The Cost of Poor National Maternity Leave Policies

The New York Times published a graphic over the weekend that is currently making the rounds on social media showing paid maternity leave policies in every country in the world.

The striking thing about the graphic for American readers is that the USA is among only a small handful of countries, all of which are tiny and impoverished, that does not legislate any paid maternity leave. In the US, paid maternity leave is considered a job benefit and companies decide how much, if any, to offer. Americans are allowed up to 12 weeks of unpaid leave through the Family and Medical Leave Act during which time employers are required to hold the employee’s job but there is no requirement for compensation during that time. After 12 weeks, there is no requirement that the employee remain employed.

As a point of reference, Canada requires that employers allow women to take a full year of leave and compensate them for at least 26 weeks. This comparison is striking and goes a long way toward understanding the current wage gap between women and men in America.

The comparison between America and the rest of the world is illustrative of the country’s attitude toward work and working. For whatever lip service companies give to the idea of work-life balance, work ultimately is supposed to trump everything else.

I was recently talking to a woman who was getting ready to tell her employer about her first pregnancy. Her company was generally a very good one for employees. She received help for her graduate school tuition from her employer and it did a lot of things that indicated that the employer was invested in its workers’ futures.

On the subject of maternity leave, however, it was decidedly less flexible. She was entitled to 6 weeks of paid leave and an additional 6 weeks unpaid. She didn’t know of anybody who had been able to negotiate for more paid leave because, as a pregnant woman, it would be next to impossible for her to find a new job and her employer knows that.

Therefore, she has the choice between going back to work 6 weeks after giving birth (assuming she is able to work right up until the birth date) or take a hit to her income at the exact moment that she needs it the most. Many women in the country don’t even have the 6 week buffer and must make the decision about returning immediately after giving birth.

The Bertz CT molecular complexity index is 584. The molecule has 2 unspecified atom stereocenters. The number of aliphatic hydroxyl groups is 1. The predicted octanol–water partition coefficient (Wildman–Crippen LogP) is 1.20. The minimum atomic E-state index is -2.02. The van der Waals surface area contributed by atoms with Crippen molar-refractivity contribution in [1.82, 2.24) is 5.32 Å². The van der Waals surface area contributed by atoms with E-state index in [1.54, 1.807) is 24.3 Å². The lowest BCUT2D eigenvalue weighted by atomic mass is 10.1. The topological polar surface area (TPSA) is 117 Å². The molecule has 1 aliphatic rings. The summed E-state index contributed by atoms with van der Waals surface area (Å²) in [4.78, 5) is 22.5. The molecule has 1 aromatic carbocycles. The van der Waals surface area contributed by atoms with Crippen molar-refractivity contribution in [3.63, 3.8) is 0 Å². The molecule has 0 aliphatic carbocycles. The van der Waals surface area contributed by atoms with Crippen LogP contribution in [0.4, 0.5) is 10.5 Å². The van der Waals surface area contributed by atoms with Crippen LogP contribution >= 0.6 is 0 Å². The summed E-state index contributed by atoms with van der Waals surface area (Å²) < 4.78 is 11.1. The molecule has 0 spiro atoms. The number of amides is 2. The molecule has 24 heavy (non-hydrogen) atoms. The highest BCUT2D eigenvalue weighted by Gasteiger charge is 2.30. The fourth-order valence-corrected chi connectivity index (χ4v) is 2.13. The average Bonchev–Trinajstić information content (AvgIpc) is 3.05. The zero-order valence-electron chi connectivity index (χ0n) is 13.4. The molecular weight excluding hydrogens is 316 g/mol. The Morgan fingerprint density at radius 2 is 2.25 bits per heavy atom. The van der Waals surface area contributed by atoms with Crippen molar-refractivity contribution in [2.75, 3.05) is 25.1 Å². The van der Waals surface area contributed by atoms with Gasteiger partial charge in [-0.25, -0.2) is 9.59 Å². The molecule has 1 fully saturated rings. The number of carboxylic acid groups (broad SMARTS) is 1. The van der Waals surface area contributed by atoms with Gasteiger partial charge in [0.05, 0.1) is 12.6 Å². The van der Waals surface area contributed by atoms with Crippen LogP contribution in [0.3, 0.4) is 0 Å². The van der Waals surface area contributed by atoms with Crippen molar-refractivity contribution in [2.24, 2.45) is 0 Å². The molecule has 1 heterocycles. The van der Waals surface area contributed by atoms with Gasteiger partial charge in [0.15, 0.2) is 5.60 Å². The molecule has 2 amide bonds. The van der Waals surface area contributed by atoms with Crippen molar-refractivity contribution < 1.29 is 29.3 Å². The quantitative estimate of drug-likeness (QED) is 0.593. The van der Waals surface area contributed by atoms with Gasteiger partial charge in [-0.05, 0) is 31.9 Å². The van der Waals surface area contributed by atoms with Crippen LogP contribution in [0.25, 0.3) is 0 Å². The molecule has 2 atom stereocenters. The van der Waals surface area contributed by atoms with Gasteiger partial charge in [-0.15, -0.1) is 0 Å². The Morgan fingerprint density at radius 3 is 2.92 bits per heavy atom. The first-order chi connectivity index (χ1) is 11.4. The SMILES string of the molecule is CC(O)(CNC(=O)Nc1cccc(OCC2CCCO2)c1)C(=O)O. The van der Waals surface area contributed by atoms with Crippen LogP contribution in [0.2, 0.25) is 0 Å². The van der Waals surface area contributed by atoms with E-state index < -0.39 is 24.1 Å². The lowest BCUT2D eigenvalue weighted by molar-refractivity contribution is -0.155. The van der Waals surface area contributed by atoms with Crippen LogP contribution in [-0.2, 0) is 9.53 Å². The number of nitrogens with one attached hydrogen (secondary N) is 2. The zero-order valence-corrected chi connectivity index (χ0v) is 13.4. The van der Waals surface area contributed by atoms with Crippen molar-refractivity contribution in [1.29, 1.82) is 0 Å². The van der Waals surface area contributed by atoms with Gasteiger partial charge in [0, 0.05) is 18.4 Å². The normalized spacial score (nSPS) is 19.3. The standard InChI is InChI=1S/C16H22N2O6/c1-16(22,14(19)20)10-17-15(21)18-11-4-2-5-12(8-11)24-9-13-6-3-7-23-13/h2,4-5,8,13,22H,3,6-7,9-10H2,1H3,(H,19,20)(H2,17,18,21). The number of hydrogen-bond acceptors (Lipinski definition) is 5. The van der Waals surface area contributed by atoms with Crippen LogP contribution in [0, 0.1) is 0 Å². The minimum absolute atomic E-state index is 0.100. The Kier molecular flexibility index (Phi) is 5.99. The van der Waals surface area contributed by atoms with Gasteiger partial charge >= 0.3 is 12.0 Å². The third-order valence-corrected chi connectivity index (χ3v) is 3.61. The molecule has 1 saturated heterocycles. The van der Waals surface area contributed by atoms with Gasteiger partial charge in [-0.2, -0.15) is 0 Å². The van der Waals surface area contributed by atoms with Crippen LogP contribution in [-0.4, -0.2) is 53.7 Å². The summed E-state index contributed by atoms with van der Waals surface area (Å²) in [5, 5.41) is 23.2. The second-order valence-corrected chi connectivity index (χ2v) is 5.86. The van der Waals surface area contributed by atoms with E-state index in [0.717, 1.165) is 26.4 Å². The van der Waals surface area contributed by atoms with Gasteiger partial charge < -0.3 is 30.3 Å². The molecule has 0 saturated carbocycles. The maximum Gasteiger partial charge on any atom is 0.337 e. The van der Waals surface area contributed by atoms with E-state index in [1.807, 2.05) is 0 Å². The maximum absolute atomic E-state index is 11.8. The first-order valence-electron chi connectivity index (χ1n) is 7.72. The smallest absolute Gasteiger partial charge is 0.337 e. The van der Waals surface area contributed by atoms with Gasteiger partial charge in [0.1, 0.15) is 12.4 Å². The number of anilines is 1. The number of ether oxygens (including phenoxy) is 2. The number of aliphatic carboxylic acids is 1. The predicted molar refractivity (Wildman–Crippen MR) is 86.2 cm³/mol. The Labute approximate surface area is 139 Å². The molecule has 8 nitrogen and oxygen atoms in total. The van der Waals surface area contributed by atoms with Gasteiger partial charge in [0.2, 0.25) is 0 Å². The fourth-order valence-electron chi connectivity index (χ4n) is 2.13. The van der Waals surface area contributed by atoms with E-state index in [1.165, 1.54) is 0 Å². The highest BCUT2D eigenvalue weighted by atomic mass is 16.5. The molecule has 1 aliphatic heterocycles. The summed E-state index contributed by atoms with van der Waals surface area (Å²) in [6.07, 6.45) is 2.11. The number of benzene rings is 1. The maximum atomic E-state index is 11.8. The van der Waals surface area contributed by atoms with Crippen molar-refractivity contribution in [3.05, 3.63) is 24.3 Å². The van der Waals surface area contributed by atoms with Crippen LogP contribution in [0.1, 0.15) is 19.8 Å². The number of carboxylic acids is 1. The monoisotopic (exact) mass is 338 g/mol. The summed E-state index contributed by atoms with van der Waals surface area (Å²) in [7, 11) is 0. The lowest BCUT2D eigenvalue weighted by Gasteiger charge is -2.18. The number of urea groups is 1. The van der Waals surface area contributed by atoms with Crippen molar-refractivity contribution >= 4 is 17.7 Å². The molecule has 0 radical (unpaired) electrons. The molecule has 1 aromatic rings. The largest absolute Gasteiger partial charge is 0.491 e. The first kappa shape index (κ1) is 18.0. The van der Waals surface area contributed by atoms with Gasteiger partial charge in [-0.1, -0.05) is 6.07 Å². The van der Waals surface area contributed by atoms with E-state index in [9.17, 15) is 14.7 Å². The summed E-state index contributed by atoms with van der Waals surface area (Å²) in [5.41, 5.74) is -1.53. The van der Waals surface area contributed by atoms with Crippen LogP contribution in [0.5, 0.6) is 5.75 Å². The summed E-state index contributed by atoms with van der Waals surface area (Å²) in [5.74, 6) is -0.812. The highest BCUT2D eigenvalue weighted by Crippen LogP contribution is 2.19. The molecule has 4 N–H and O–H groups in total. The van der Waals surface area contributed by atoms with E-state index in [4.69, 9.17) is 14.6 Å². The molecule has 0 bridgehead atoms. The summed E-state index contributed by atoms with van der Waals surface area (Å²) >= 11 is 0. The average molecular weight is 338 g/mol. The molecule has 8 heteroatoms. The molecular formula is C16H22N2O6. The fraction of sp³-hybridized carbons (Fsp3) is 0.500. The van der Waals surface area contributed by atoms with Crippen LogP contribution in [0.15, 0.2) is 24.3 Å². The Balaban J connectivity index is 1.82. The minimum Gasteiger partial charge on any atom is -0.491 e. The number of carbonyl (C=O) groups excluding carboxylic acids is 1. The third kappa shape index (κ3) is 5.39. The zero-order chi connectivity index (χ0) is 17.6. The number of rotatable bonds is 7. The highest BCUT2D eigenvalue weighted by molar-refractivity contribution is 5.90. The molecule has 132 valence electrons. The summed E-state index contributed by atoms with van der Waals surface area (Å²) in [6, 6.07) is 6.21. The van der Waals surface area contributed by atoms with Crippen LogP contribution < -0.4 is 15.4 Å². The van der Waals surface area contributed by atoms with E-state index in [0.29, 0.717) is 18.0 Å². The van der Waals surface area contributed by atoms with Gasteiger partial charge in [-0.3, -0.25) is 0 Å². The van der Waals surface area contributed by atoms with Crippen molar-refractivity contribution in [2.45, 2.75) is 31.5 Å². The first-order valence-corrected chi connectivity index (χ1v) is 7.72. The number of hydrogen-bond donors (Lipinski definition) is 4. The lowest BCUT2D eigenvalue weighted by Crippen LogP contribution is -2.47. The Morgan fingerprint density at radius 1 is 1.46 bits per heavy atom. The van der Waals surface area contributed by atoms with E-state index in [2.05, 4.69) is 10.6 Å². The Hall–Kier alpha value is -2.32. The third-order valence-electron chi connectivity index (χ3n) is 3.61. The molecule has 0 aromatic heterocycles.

While this may seem like a great deal for employers, in reality it has negative effects for them too. Employees are most useful to employers when they are able to throw themselves into their work. In order to be efficient, at least the majority of the employee’s brain must be focused on the tasks at hand.

If a woman is returning to work only a few weeks after giving birth, it is unlikely she is going to be able to do this. Instead of being able to focus on writing her quarterly report, she is likely going to be worrying about her newborn’s childcare or how she is going to be able to duck out of the staff meeting to pump breast milk. If she had a cesarean section, she is likely to be still physically recovering from the surgery.

In addition to the developmental and emotional advantages to more generous leave policies for families, companies also reap benefits. In addition to regaining a better, more focused, employee when she returns a few months after giving birth instead of a few weeks, companies also regain a more loyal employee.

When a woman feels like her employer is trying to nickel and dime her out of every day, she is likely to remember that treatment down the line when she is asked to go above and beyond in her job. Employers may hold all the cards when a woman is pregnant but she will not be pregnant forever. In order for women to value their employers, they have to feel like their employers value them and their families.

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